A MUCH-LOVED piece of Liverpool?s aviation history has been returned to the city after a scramble to make the move possible.

The twin-prop Percival Prince was once regularly flown by World War Two flying ace Douglas Bader during his days as a Shell pilot, and also flew between Liverpool and London for the postwar airline, British Eagle.

But, despite being one of only two of its type still in existence, it had been left to languish outside a museum hangar in Caernarfon, North Wales, since the mid-1980s.

?A new hangar was about to be built where the Prince was parked in Caernarfon and they were going to cut off the tail and part of one wing to get it into the hangar,? said aircraft writer Tom Singfield.

?But Jonathan Howard, one of the Jetstream Club members who have been reassembling the Britannia ?Charlie Fox? in Speke, took it upon himself to see if the Prince could be bought and preserved as a complete airframe.?

He struck a deal just after the tail had been cut, but was given seven days to move the plane.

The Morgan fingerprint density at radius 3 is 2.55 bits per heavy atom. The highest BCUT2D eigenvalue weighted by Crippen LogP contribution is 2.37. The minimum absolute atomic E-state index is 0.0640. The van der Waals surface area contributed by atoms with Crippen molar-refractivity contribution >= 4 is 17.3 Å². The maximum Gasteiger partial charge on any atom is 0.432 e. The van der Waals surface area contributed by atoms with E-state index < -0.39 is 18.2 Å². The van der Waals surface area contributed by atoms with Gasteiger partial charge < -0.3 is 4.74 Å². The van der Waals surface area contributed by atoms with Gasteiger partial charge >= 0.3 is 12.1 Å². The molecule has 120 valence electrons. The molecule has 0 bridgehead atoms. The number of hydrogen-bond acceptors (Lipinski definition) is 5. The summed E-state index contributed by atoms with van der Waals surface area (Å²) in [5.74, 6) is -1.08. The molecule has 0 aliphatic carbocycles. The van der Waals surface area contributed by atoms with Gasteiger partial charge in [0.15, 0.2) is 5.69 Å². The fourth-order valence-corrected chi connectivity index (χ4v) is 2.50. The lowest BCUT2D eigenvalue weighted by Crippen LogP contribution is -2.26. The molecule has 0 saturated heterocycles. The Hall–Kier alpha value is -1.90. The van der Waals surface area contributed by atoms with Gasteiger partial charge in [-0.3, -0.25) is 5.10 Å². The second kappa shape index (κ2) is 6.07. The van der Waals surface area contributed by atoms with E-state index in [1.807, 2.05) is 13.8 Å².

Mr Springfield added: ?Some frantic phone calls managed to secure transportation and storage for close-on 12 months, thanks to the generosity of the museum at RAF Millom, Cumbria.?

Just two weeks ago, the crew of volunteers based at the old Liverpool Airport saw the by-now dismantled Prince delivered.

Roy Coates, who designs flight simulators as a day job and dedicates much of his free time to aircraft restoration, said: ?There?s a lot of love for this plane.

?The Hunting Percival family, who are still around, gave us a donation when they heard we were looking to restore the plane.

?And one of our volunteers can even remember this particular plane from his days as an engineer working in the hangar opposite. He worked on the underside.?

A bit of digging back through aviation records reveals that this Prince had an exotic past, taking Shell surveyors over uncharted reaches of South America and Europe. more